resolution = resolution[::-1]  # Shape gives us (height, width) so reverse it
    new_camera_matrix, valid_pix_roi = cv2.getOptimalNewCameraMatrix(
        camera_matrix,
        dist_coeffs,
        resolution,
        0
    )
    mapx, mapy = cv2.initUndistortRectifyMap(
        camera_matrix,
        dist_coeffs,
        None,
        new_camera_matrix,
        resolution,
        5
    )
    image = cv2.remap(image, mapx, mapy, cv2.INTER_LINEAR)
    return image

In this function, we are wrapping up our image correction code from our preview during calibration into a more portable form. We start by pulling information about our frame to determine the height and width of the image in pixels. Next we check if we have our camera calibration information. Don't be confused by the function signature, where we can pass in our parameters, or the the file name. This function is used in more than one place, and I decided to make it so you could call the function with the information you had at the time.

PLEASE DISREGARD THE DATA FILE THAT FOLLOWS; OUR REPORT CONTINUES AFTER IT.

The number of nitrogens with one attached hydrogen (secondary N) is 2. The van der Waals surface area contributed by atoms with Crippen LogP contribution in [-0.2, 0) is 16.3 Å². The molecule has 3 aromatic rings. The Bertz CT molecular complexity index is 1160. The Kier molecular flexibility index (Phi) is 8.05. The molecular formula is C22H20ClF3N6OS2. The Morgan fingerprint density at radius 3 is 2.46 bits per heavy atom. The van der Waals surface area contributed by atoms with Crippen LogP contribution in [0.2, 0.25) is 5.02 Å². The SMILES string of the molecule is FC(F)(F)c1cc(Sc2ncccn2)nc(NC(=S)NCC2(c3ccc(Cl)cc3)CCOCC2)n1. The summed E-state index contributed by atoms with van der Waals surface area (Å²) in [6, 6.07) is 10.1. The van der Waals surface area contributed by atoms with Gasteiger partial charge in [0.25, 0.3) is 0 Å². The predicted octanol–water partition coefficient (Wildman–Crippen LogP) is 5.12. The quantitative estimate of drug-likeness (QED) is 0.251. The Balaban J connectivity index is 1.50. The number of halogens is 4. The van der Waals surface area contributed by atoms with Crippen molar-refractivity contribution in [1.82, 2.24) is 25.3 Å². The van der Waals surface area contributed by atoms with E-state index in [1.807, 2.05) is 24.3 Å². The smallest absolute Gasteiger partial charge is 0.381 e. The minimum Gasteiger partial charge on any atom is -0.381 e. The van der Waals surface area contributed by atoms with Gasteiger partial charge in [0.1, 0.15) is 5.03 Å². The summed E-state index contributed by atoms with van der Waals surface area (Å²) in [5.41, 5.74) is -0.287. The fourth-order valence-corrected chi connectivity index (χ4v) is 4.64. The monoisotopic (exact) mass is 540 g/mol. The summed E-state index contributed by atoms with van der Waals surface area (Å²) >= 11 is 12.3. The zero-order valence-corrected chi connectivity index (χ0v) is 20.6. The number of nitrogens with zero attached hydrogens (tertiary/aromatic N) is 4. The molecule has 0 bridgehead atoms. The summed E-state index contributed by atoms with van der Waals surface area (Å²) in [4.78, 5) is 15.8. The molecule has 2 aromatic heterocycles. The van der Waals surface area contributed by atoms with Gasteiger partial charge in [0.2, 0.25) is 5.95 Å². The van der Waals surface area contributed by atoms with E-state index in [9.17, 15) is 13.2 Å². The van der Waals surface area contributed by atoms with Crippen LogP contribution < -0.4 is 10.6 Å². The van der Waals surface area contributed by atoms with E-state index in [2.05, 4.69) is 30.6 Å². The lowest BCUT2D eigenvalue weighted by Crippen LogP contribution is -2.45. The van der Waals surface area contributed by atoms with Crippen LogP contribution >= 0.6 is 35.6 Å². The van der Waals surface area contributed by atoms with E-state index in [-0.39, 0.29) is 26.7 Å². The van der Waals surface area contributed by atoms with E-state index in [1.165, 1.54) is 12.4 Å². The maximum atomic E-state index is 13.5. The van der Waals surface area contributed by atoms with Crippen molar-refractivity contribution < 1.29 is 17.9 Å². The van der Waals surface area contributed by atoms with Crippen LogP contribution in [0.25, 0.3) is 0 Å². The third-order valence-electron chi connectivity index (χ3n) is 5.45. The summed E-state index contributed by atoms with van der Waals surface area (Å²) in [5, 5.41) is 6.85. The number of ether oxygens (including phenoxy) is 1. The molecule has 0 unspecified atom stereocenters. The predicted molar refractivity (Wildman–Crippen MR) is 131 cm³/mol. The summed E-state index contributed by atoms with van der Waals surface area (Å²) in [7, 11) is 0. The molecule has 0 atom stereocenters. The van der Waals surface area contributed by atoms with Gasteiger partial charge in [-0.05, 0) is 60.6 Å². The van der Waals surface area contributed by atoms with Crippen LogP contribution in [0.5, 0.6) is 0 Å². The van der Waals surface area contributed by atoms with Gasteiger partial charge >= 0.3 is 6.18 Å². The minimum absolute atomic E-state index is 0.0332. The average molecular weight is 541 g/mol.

Once we have the information we need, we have to reverse the height and width of our resolution. The shape property returns the information in a (height, width, ...) format.

Next we calculate the correction parameters for our image. I'll just point out that this is demo code, and far from ideal. You might notice that every time this function is called, we process the calibration information. That's a lot of extra processing that we end up doing in every camera frame that we want to use. Moving the correction parameters out so they are only calculated once would be a major improvement that would probably improve the overall frame rate of the final project.

Lastly, we correct the image, and return it to the calling function.

language:python
def find_edges(frame):
    """
    Given a frame, find the edges
    :param frame: Camera Image
    :return: Found edges in image
    """
    gray = cv2.cvtColor(frame, cv2.COLOR_BGR2GRAY)